Sep 23, 2005 at 1:45 pm #1216823
I am re-posting all my "Make Your Own Gear" projects in a "Thread" of their own. It makes it easier to find.
I had a small piece of the Cuben fabric left over from my Pack Bag and decided to replace the Bag from my ULA H2O Amigo water filter with it. The ULA bag with the fittings removed weighed 1.96oz. The Cuben replacement bag weighed 0.57oz or a savings of 1.39oz. I will replace the ULA stuff sack with one made from the Cuben fabric as I have more scrap.
I will multi-use the tubing from the Amigo on my Platypus bottle and save another 0.23oz.
Diameter of original is about 24 inches.
Diameter of Cuben Bag Replacement is about 22 inches.
I wanted to use a piece of my "Yellow" AirCore Pro Ultralight Dyneema" shelter guyline from BMW for the water bag cord.
The yellow stuff is 3/4" grosgrain folded in half and pressed with a hot iron. I used the yellow so my colors would be the same. I then sewed around the outer edge of the Cuben material with the yellow grosgrain for reinforcement. Then I punched 16 holes in the grosgrain and strung the "yellow" AirCore Pro cord through the holes. I made the two Plastice Tube handles from two 4" pieces of the tubing from one of my feeding tube food bag sets and was done. Most any light weight plastic tubing could be used. As I said above the weight of the water bag went from 1.96oz to 0.57oz. A nice weight savings.Sep 23, 2005 at 4:39 pm #1341915
Hey Bill that is some excellent work. I was wondering what the feel of the Cuben fabric is. It looks almost like plastic. Also, if I remember correctly, you were planning on making a tarp out of Cuben. I am curiuos if you have, how it turned out.
-Roy-Sep 23, 2005 at 5:40 pm #1341919
Thanks Roy, Look at the link below. The Poncho/Tarp is toward the bottom of page 2. My first one was made out of material that was 48″wide. My new material is 54″ wide and I plan to make another tarp but make it bigger so I can use it with my SUL Silk Hammock.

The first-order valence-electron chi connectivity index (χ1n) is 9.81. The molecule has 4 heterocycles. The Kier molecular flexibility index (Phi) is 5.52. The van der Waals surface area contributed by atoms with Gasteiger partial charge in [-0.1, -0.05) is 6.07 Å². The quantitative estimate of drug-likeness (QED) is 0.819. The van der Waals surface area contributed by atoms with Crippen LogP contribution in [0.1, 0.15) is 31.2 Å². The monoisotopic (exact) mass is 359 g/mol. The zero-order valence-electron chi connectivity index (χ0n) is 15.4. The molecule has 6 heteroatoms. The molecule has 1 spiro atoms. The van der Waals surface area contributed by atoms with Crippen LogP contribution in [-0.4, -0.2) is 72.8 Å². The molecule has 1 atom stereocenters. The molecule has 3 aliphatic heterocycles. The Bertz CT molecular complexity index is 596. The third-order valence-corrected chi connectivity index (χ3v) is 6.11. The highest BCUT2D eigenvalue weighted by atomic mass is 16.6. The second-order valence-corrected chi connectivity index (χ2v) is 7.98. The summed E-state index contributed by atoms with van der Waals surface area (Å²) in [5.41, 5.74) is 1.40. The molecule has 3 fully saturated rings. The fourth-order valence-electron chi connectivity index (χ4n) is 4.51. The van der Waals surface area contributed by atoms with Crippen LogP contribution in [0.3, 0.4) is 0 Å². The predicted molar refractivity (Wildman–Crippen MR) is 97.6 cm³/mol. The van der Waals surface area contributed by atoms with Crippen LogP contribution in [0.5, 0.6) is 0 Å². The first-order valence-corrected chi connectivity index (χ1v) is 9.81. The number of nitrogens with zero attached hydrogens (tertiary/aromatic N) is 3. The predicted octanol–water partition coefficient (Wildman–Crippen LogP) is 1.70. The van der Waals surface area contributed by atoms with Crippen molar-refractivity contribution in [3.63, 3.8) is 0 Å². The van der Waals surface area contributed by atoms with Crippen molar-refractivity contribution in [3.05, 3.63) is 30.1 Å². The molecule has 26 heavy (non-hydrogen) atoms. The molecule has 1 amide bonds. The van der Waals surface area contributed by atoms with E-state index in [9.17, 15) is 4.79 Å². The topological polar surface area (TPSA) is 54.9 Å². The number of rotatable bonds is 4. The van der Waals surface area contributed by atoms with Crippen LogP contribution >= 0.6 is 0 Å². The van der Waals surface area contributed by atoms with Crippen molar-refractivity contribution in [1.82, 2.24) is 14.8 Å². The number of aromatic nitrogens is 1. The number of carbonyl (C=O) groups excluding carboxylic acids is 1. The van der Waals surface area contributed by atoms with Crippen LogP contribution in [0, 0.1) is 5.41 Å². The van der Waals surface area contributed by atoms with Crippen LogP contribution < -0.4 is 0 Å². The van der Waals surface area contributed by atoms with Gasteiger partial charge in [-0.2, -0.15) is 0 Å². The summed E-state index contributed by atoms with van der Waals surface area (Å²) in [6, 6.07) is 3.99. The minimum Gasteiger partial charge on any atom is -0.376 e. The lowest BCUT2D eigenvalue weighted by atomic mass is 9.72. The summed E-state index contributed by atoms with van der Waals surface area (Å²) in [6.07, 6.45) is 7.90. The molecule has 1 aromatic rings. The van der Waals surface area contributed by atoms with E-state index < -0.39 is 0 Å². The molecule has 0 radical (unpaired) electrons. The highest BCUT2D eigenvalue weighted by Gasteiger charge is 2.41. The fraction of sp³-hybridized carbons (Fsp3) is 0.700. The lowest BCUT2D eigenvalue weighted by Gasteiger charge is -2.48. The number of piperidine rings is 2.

What does the Cuben material feel like. That is a hard question. If you took some wax paper and wadded it into a ball and then smoothed it out, and did that several times. The Cuben material feels a little like that. You don’t get a wax feel however.
Sep 24, 2005 at 1:16 pm #1341953
There was a disscussion on the yahoo group – Backpacking Light yesterday about replacing the Amigo inline filter with a Katadyn Hiker Pro filter and put it inside the Amigo water bag. The Katadyn Hiker-Pro filter was said to filter water faster than the filter that comes with the Amigo. I had looked at the Hiker Pro filter but hadn’t bought one to see if/how it could be used with the Amigo H2O Filter set-up.
Today I bought a Hiker Pro filter and it was really easy to covert the Katadyn Hiker Pro filter to my Amigo system. When the water bag has water in it and is held up or hung the filter seems to float upright and filters fine.
If you have an Amigo a look at the pictures should be enough to figure out what I did. If not ask.
Sep 24, 2005 at 7:53 pm #1341966
Hey Bill, thanks for the fast reply. the tarp looks great and your description of the cuben fabric helped.
Honestly I,m not a big fan of the H2O Amigo, but putting a Katadyn Hiker filter cartridge in the Amigo is a great idea. I have used this cartridge in my hiker’s friendly filter and it works well. I hadn’t thought to put the two togeather though.
I have an idea I want to share with you. The idea is to insulate the sides and lid of a pot to keep heat from escaping while boiling water. Sort of like a permanet pot cozy. I’m thinking this might increase efficency by preventing heat loss thru the pot . Last night I made a primative version out of foil and wire mesh and ran some informal tests. It seemed to shave about 20-30 seconds off boil times. I think if better material are used results might be turn out more positive. What do you think? Anyone?Sep 24, 2005 at 11:58 pm #1341976
>>”not a big fan of the H2O Amigo, but putting a Katadyn Hiker filter cartridge in the Amigo is a great idea”
i’m wondering, when you get a spare moment, if you could elaborate a bit on this statement of yours, please. i’m interested in understanding why. not saying your statement is wrong. i just want to understand the reasons, i.e. what thoughts were running through your mind. i am already familiar with the difference in specs and construction between the two filter elements.